care

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Care

Watchful attention; custody; diligence; concern; caution; as opposed to Negligence or carelessness.

In the law of negligence, the standard of reasonable conduct determines the amount of care to be exercised in a situation. The care taken must be proportional to the apparent risk. As danger increases, commensurate caution must be observed.

Slight care is the care persons of ordinary prudence generally exercise in regard to their personal affairs of minimal importance.

Reasonable care, also known as ordinary care, is the degree of care, diligence, or precaution that may fairly, ordinarily, and properly be expected or required in consideration of the nature of the action, the subject matter, and the surrounding circumstances.

Great care is the degree of care that persons of ordinary prudence usually exercise with respect to their personal affairs of great importance.

Another type of care is that which a fiduciary—a person having a duty, created by his or her undertaking, to act primarily for another's benefit—exercises in regard to valuable possessions entrusted to him or her by another.

care

n. in law, to be attentive, prudent and vigilant. Essentially, care (and careful) means that a person does everything he/she is supposed to do (to prevent an accident). It is the opposite of negligence (and negligent), which makes the responsible person liable for damages to persons injured. If a person "exercises care," a court cannot find him/her responsible for damages from an accident in which he/she is involved. (See: careless)

care

(Be cautious), verb be cautious, be concerned, bear in mind, beware, consider, curare, give heed to, guard, have regard, heed, look out for, mind, pay attention to, protect, take precautions, watch out for, watch over
Associated concepts: care and caution, care and skill, careful, careless, degree of care, due care, extraordinary care, great care, lack of care, ordinary care, slight care, want of care

care

(Regard), verb administer to, attend, attend to, be concerned, be concerned for, become involved, bother, foster, mind, minister to, nurture, pay attention to, serve, supervise, support, sustain, tend, watch over
Associated concepts: care and custody, care and mainteeance, custody or control
See also: administration, agency, aid, alimony, apprehension, assistance, auspices, burden, caution, charge, concern, consideration, constraint, control, custody, direction, discretion, fear, generalship, guidance, heed, help, imprisonment, interest, maintenance, management, notice, particularity, patronage, precaution, preservation, problem, protection, prudence, regard, relief, rigor, safekeeping, shelter, supervision, support, surveillance, trust, upkeep, ward, weight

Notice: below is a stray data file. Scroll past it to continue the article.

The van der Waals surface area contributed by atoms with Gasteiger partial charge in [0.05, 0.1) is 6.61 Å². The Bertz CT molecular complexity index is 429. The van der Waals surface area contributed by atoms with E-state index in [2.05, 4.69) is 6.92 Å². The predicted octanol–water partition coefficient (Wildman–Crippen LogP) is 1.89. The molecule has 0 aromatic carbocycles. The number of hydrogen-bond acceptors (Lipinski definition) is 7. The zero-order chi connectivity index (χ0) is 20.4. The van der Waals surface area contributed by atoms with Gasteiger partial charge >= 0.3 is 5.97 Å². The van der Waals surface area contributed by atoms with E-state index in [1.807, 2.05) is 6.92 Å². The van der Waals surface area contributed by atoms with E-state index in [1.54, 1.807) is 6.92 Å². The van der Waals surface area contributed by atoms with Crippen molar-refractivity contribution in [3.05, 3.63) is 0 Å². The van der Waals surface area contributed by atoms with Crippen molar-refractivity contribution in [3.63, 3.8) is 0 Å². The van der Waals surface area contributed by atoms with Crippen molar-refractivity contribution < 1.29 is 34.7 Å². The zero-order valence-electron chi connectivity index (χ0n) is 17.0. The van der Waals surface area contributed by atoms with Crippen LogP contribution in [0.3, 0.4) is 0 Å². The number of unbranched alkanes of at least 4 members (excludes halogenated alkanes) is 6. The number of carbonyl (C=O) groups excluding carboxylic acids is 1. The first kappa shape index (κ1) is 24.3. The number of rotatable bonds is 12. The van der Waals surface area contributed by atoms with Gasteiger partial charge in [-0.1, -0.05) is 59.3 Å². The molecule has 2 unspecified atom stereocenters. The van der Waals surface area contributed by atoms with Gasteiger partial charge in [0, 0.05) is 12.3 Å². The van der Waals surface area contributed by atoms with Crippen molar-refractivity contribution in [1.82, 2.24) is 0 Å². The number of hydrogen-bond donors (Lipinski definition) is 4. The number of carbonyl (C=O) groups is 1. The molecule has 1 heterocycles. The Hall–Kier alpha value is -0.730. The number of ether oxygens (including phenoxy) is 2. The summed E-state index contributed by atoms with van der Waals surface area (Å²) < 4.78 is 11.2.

References in periodicals archive ?
The wound care staff conducts a thorough diagnosis of the wound and the patient and, in coordination with patient's primary care physician, prescribes a carefully designed, patient-centered wound care treatment program.
Physicians must become familiar with modern wound care and make themselves available to long-term care centers.
Peck: What is the take-home message for readers struggling with skin and wound care under PPS?
Clinical trials have shown that application of this gel once a day, in addition to good ulcer care, heals more diabetic ulcers than just wound care alone plus placebo.
Bates-Jensen is a leading proponent of wound care research and is a recent recipient of both the 2011 Evonne Fowler Founder's Award from the Symposium on Advanced Wound Care and the 2011 Member Achievement Award from the Association for Advancement of Wound Care.
He has found that the choice of wound care products is more critical for outcome in a stage II pressure ulcer than in a stage III or IV pressure ulcer.
Consolidated billing means that an SNF that used to rely on an outside medical provider to bill for wound care products would have to learn to identify these products for itself and know which ones are covered and for what purpose.
Market size and company share data for Wound Care Management market categories Wound Closure Devices, Advanced Wound Management, Pressure Relief Devices, Traditional Wound Management, , Ostomy Drainage Bags, Compression Therapy, Automated Suturing Devices and.
0 standards because, in terms of wound care, the PSST goes well beyond MDS requirements.
Market size and company share data for Wound Care Management market categories Advanced Wound Management, Ostomy Drainage Bags, Wound Closure Devices, Pressure Relief Devices, Traditional Wound Management, Negative Pressure Wound Therapy (NPWT), Compression Therapy and Automated Suturing Devices.
Hess: From a clinical standpoint, it can result in less than optimal wound care.